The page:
Time is Brain: Ice Bath Edition 
Saturday, April 20, 2024; 9 - 9:30 a.m.
Douglas Young, DO

As temperatures continue to rise globally, and in the US, heat-related illnesses also increase, Heat Stroke, in particular has a national death rate of 0.3 per 100,000, with some of the highest rates in Texas. Early intervention is crucial to improve outcomes for patients with heat stroke, as the prognosis worsens the longer the patient's core temperature remains elevated. Prehospital treatment is essential, and cold water immersion therapy is the most effective way to cool heat stroke patients. Our research has demonstrated that this therapy can be administered in both prehospital and emergency department settings using a novel cooling method with body bags or TEMP bags. By increasing the cooling rate, we have seen excellent patient outcomes, decreasing the length of stays, the need for critical care, and less long-term morbidity. We recommend that all EMS systems and Emergency Departments adopt this approach to treat this growing patient population.


  1. Learners will have a deep understanding of the pathophysiology of heat stroke and the sequelae of the disease process.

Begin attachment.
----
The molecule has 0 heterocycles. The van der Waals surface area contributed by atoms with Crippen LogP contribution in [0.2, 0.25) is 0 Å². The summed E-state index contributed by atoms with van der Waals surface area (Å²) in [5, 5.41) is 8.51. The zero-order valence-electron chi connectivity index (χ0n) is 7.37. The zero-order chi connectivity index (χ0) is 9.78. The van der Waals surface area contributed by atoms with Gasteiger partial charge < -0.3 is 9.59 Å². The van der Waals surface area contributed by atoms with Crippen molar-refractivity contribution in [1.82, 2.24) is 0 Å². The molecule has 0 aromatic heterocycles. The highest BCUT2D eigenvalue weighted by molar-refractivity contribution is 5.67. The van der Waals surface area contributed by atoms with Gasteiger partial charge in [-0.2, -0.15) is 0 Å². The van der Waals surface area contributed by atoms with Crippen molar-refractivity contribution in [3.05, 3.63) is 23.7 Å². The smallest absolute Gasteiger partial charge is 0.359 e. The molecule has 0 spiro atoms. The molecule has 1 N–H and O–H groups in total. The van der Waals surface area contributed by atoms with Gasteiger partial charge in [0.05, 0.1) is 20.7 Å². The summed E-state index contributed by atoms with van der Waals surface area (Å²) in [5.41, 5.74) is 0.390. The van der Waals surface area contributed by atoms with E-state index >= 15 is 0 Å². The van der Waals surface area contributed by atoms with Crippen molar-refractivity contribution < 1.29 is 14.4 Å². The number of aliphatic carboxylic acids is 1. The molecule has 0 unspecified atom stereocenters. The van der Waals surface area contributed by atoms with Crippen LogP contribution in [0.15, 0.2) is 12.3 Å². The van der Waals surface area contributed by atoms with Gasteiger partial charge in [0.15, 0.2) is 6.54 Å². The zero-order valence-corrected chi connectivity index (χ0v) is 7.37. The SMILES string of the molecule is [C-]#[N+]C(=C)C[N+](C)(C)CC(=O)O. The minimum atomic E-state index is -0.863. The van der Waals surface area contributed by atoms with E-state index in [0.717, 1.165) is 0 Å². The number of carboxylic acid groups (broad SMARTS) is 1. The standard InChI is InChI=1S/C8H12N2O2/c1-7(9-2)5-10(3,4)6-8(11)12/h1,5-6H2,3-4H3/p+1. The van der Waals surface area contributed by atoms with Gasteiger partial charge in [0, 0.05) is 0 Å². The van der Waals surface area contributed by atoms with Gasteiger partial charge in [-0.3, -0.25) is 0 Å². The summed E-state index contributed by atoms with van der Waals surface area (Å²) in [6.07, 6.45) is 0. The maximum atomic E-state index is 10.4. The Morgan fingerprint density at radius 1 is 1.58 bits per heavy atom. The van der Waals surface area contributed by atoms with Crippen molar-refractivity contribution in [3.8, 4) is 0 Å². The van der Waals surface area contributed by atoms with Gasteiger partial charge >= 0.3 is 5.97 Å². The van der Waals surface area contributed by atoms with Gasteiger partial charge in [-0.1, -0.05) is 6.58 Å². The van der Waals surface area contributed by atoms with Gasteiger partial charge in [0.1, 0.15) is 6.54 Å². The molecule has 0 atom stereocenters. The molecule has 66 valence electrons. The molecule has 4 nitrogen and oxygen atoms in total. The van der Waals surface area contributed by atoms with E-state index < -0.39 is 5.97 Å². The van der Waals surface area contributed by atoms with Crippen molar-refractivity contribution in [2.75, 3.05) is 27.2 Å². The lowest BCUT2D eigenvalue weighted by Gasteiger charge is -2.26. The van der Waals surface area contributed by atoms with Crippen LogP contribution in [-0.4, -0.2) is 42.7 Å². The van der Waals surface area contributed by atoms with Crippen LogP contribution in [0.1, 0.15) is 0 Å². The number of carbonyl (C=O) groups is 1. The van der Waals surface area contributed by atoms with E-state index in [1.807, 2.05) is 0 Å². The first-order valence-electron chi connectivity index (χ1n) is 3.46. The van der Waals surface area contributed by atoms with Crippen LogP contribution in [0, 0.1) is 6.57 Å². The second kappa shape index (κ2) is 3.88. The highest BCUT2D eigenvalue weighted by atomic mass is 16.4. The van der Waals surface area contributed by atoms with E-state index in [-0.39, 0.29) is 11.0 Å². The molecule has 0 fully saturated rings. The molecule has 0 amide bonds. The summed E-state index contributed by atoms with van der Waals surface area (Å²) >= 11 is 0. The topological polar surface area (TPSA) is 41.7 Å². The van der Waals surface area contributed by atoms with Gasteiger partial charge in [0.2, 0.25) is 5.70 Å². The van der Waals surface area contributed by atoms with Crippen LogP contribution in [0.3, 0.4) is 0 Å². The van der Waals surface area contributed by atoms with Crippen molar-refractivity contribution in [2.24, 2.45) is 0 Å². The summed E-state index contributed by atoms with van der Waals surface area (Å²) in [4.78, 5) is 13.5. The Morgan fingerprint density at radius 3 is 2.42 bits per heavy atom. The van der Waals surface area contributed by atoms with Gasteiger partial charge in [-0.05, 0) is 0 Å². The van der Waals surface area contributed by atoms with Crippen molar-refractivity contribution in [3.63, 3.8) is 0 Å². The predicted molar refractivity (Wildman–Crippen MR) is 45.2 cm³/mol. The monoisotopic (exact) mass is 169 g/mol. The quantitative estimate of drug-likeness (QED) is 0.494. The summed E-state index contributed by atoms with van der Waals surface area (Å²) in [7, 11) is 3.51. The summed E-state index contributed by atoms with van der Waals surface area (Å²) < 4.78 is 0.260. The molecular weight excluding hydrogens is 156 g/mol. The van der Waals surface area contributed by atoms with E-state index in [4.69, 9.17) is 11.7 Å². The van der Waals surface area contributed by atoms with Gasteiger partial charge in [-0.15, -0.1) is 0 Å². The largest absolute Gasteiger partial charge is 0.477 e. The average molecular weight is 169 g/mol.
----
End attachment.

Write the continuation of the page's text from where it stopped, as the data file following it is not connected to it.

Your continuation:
2. Learners will be introduced to the concept of the TEMP (Thermal Emergency Patient) bag (body bag) usage for the initial cooling strategy that can be used prehospital.
  3. Learners will be presented with working protocols for cooling and review several cases that show the success of the TEMP bag protocol.



Douglas Young, DO

Dr. Douglas Young is a current 3rd year emergency medicine resident at UT Health Science Center San Antonio and future EMS Fellow. He published the first case report in Texas describing the use of ice water immersion therapy for the treatment of heat stroke in the prehospital setting. He continues to advance the research into optimizing prehospital heat stroke management to decrease morbidity and mortality for this patient population.